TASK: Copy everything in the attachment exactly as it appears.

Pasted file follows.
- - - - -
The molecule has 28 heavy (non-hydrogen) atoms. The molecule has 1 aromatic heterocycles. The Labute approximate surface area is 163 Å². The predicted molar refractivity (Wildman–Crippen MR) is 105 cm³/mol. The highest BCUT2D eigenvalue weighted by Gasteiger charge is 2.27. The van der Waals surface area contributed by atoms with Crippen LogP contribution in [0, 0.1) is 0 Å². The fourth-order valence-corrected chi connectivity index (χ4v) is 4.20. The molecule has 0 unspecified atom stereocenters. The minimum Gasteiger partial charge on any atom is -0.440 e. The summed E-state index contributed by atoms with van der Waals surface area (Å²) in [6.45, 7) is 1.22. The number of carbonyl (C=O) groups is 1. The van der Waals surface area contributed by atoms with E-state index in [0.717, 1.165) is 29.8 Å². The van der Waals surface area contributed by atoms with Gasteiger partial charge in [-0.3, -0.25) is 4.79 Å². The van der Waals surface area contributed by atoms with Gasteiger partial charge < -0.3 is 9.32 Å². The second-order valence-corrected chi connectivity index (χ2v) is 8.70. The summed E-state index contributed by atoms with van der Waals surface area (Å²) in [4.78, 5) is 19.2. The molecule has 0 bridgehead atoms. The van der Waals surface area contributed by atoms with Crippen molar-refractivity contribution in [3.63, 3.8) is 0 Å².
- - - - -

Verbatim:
The molecule has 28 heavy (non-hydrogen) atoms. The molecule has 1 aromatic heterocycles. The Labute approximate surface area is 163 Å². The predicted molar refractivity (Wildman–Crippen MR) is 105 cm³/mol. The highest BCUT2D eigenvalue weighted by Gasteiger charge is 2.27. The van der Waals surface area contributed by atoms with Crippen LogP contribution in [0, 0.1) is 0 Å². The fourth-order valence-corrected chi connectivity index (χ4v) is 4.20. The molecule has 0 unspecified atom stereocenters. The minimum Gasteiger partial charge on any atom is -0.440 e. The summed E-state index contributed by atoms with van der Waals surface area (Å²) in [6.45, 7) is 1.22. The number of carbonyl (C=O) groups is 1. The van der Waals surface area contributed by atoms with E-state index in [0.717, 1.165) is 29.8 Å². The van der Waals surface area contributed by atoms with Gasteiger partial charge in [-0.3, -0.25) is 4.79 Å². The van der Waals surface area contributed by atoms with Gasteiger partial charge < -0.3 is 9.32 Å². The second-order valence-corrected chi connectivity index (χ2v) is 8.70. The summed E-state index contributed by atoms with van der Waals surface area (Å²) in [4.78, 5) is 19.2. The molecule has 0 bridgehead atoms. The van der Waals surface area contributed by atoms with Crippen molar-refractivity contribution in [3.63, 3.8) is 0 Å².